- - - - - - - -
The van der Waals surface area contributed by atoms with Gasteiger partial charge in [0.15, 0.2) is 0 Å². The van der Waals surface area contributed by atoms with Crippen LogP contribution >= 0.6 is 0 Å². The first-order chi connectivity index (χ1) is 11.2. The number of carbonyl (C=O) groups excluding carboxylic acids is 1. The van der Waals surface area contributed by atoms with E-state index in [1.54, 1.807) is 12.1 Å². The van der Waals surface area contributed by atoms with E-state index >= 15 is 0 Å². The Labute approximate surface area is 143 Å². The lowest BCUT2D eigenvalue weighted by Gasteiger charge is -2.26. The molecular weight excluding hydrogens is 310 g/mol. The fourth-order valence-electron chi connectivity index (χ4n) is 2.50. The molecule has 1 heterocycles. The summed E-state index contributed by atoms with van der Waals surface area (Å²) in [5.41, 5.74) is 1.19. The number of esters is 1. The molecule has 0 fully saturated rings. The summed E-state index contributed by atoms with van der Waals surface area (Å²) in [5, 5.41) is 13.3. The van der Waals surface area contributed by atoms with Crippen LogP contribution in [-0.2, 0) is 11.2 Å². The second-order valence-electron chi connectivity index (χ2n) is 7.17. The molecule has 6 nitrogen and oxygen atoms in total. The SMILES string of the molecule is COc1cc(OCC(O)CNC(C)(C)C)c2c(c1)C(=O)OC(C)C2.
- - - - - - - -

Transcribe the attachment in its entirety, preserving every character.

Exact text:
The van der Waals surface area contributed by atoms with Gasteiger partial charge in [0.15, 0.2) is 0 Å². The van der Waals surface area contributed by atoms with Crippen LogP contribution >= 0.6 is 0 Å². The first-order chi connectivity index (χ1) is 11.2. The number of carbonyl (C=O) groups excluding carboxylic acids is 1. The van der Waals surface area contributed by atoms with E-state index in [1.54, 1.807) is 12.1 Å². The van der Waals surface area contributed by atoms with E-state index >= 15 is 0 Å². The Labute approximate surface area is 143 Å². The lowest BCUT2D eigenvalue weighted by Gasteiger charge is -2.26. The molecular weight excluding hydrogens is 310 g/mol. The fourth-order valence-electron chi connectivity index (χ4n) is 2.50. The molecule has 1 heterocycles. The summed E-state index contributed by atoms with van der Waals surface area (Å²) in [5.41, 5.74) is 1.19. The number of esters is 1. The molecule has 0 fully saturated rings. The summed E-state index contributed by atoms with van der Waals surface area (Å²) in [5, 5.41) is 13.3. The van der Waals surface area contributed by atoms with Crippen LogP contribution in [-0.2, 0) is 11.2 Å². The second-order valence-electron chi connectivity index (χ2n) is 7.17. The molecule has 6 nitrogen and oxygen atoms in total. The SMILES string of the molecule is COc1cc(OCC(O)CNC(C)(C)C)c2c(c1)C(=O)OC(C)C2.